In his 1973 book, Persona Non Grata: A Memoir of Disenchantment with the Cuban Revolution, Jorge Edwards explained the connection. In December 1970, he'd just been dispatched, by President Salvador Allende, to Cuba to re-open the Chilean embassy there. At 2:00 AM on the day of his arrival he finds himself face to face with Fidel Castro, who tells him that sooner or later Chile will have to fight the Yankees. Just like the Vietnamese were then doing in Southeast Asia.
Raúl in heroic AlgeriaCuban President Raúl Castro is making an official three-day visit to this North African country, his third since assuming the Presidency. His first stop in Algiers, yesterday May 3, was at the Martyrs’ Memorial Cemetery, to honor those who died in the country’s independence struggle.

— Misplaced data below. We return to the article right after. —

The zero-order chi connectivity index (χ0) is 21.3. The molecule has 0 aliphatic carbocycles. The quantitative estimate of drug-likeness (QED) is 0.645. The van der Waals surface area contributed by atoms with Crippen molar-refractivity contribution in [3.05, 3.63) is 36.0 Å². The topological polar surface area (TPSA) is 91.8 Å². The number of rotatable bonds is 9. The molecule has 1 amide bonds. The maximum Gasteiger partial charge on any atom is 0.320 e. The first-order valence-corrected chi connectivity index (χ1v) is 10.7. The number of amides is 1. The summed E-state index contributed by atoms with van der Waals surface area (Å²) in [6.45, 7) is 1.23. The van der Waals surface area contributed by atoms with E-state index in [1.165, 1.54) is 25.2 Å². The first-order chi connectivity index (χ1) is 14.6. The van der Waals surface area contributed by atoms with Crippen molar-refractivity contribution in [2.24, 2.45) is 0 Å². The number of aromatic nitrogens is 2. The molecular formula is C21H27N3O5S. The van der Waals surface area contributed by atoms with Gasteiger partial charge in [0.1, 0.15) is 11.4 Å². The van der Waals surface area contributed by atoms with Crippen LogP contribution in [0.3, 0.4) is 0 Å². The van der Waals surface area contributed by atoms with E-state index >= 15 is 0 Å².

Suddenly, in one of the outbursts so typical of him, Fidel assured me that we should not hesitate to ask his aid if we had any problem of armed intervention. After all, he said, his aid to the Algerians had been decisive in their war of liberation. He had sent them a ship with guns and soldiers! He added the following phrase, as we clinked our glasses (now filled with the white wine that had at last appeared on the table): "We may not be very good at producing, but we're great at fighting!" [our bold]Edwards also says (in a footnote) that when the Chilean people overthrew Allende three years later, Castro encouraged the leader of Peru, Velasco Alvarado, to take the opportunity to attack Chile and recover lands lost to that country during the Pacific War of the 19th century. Castro offered not only Cuban military advisers, but support from the Soviet Union.
Velasco, however, was gravely ill and didn't take the bait. Shortly thereafter, Castro decided to adventure in Angola instead. Fighting, it's what Cuba does best.